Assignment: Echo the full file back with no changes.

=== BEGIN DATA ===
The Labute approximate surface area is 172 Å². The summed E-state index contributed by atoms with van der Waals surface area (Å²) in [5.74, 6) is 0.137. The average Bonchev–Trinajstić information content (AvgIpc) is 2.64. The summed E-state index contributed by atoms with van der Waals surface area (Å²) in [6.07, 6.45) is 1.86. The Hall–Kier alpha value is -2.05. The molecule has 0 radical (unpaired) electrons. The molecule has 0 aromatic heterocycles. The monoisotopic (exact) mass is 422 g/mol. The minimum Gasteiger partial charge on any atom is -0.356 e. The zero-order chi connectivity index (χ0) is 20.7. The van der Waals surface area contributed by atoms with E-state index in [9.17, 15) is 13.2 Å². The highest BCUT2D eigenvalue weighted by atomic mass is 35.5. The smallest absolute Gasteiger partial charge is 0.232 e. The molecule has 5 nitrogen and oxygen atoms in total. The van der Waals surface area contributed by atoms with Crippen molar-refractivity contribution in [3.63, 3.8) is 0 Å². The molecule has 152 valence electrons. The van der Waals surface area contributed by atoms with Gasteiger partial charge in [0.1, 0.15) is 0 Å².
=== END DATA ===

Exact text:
The Labute approximate surface area is 172 Å². The summed E-state index contributed by atoms with van der Waals surface area (Å²) in [5.74, 6) is 0.137. The average Bonchev–Trinajstić information content (AvgIpc) is 2.64. The summed E-state index contributed by atoms with van der Waals surface area (Å²) in [6.07, 6.45) is 1.86. The Hall–Kier alpha value is -2.05. The molecule has 0 radical (unpaired) electrons. The molecule has 0 aromatic heterocycles. The monoisotopic (exact) mass is 422 g/mol. The minimum Gasteiger partial charge on any atom is -0.356 e. The zero-order chi connectivity index (χ0) is 20.7. The van der Waals surface area contributed by atoms with E-state index in [9.17, 15) is 13.2 Å². The highest BCUT2D eigenvalue weighted by atomic mass is 35.5. The smallest absolute Gasteiger partial charge is 0.232 e. The molecule has 5 nitrogen and oxygen atoms in total. The van der Waals surface area contributed by atoms with Crippen molar-refractivity contribution in [3.63, 3.8) is 0 Å². The molecule has 152 valence electrons. The van der Waals surface area contributed by atoms with Gasteiger partial charge in [0.1, 0.15) is 0 Å².